Josef Locke was the stage name of Joseph McLaughlin (23 March 1917 – 15 October 1999), an Irish tenor singer who was successful in the United Kingdom and Ireland in the 1940s and 1950s.
Born in Derry, Ireland, he was the son of a butcher and cattle dealer, and one of nine children. He started singing in local churches in the Bogside at the age of seven, and as a teenager added two years to his age in order to enlist in the Irish Guards, later serving abroad with the Palestine Police Force, before returning in the late 1930s to join the Royal Ulster Constabulary. Known as The Singing Bobby, he became a local celebrity before starting to work the UK variety circuit, where he played 19 seasons in the northern English seaside resort of Blackpool. The renowned Irish tenor John McCormack (1884–1945) advised him that his voice was better suited to a lighter repertoire than the operatic one he had in mind, and urged him to find an agent—thus he found the noted impresario Jack Hylton (1892–1965) who booked him, but couldn’t fit his full name on the bill, thus Joseph McLaughlin became Josef Locke.
He made his first radio broadcast in 1949, and subsequently appeared on TV programmes such as Rooftop Rendezvous, Top of the Town, All-star Bill and The Frankie Howerd Show. He was signed to the Columbia label in 1947, and his first releases were the two Italian songs “Santa Lucia” and “Come back to Sorrento”.
In 1947, too, Locke released “Hear my song, Violetta”, which became forever associated with him. His other songs were mostly a mixture of Irish ballads such as “I’ll take you home again Kathleen”, “Dear old Donegal”, “Galway Bay” and “The Isle of Innisfree” (the theme song from the film The Quiet Man), excerpts from operettas including “The Drinking song”, “My Heart and I”, and “Goodbye”, along with familiar Italian favourites such as “Come back to Sorrento” and “Cara Mia”.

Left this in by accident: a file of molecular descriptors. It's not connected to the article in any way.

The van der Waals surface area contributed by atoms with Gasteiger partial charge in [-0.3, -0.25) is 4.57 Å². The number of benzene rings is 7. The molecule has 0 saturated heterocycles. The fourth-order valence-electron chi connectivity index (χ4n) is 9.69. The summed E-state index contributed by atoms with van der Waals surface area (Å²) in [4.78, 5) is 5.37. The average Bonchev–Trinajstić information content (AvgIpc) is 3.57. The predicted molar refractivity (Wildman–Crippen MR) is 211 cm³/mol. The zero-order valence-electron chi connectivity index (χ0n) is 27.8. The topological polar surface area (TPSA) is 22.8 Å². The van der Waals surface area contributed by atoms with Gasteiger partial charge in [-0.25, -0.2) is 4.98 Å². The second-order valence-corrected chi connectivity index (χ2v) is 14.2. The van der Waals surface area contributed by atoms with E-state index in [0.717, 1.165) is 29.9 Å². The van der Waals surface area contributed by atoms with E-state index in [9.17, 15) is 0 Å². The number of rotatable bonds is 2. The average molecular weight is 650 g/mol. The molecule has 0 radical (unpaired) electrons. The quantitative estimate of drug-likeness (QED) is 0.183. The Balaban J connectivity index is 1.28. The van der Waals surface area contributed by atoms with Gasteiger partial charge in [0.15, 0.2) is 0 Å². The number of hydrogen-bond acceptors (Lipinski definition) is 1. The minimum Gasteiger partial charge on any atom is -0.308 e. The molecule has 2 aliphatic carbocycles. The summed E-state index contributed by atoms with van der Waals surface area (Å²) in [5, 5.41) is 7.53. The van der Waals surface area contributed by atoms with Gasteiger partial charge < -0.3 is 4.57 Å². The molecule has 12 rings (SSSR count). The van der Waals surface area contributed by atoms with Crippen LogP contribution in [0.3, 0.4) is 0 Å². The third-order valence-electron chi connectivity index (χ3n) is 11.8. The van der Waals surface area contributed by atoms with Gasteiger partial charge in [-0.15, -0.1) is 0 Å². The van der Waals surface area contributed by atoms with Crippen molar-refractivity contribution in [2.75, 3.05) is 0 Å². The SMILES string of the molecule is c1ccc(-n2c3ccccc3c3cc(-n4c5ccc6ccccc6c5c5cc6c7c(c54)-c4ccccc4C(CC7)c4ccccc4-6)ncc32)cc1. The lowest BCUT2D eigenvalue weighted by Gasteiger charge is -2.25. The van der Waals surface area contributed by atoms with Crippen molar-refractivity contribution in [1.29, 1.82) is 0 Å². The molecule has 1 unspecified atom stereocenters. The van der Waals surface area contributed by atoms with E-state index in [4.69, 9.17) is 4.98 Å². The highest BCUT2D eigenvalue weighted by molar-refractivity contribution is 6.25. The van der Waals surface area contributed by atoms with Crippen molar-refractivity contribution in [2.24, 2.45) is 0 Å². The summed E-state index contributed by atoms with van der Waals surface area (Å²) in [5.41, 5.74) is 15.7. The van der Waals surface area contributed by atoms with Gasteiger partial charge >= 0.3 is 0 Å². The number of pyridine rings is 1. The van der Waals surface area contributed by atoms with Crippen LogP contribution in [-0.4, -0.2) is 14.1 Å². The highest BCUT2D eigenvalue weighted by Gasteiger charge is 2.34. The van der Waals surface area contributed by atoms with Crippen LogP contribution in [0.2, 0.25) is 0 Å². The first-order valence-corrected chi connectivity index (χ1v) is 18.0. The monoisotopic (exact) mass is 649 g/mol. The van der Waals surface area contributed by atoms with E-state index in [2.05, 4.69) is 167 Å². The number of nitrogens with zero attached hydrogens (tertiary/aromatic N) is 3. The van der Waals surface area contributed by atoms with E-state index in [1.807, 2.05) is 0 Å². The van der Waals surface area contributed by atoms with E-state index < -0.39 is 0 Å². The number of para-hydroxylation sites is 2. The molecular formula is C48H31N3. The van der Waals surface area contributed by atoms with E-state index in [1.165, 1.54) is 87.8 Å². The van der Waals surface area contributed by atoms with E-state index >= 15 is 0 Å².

In 1958 after he had appeared in five Royal Variety Performances, and while he was still at the peak of his career, the British tax authorities began to make substantial demands that Locke declined to meet. Eventually he fled the country for Ireland, where he lay low for several years. When his differences with the tax people were eventually settled, Locke retired to Co. Kildare, emerging for the occasional charity concert and reappearing in Blackpool in 1968. He appeared in front of TRH The Prince and Princess of Wales at the 1992 Royal Variety Show, singing Goodbye, having announced prior to the song that this would be his final public appearance.
In 1992 the Peter Chelsom film Hear My Song was released, a fantasy based on the notion of Locke returning from his Irish exile to complete an old love affair and save a Liverpool-based Irish night-club from ruination, with Locke played by Ned Beatty.
On 22 March 2005 a bronze memorial to Locke was unveiled outside the City Hotel on Queen’s Quay in Derry by Phil Coulter and John Hume. The memorial features Locke, Blackpool Tower, Carnegie Hall, and the musical notes of the opening lines of “Hear my song”
Via Josef Locke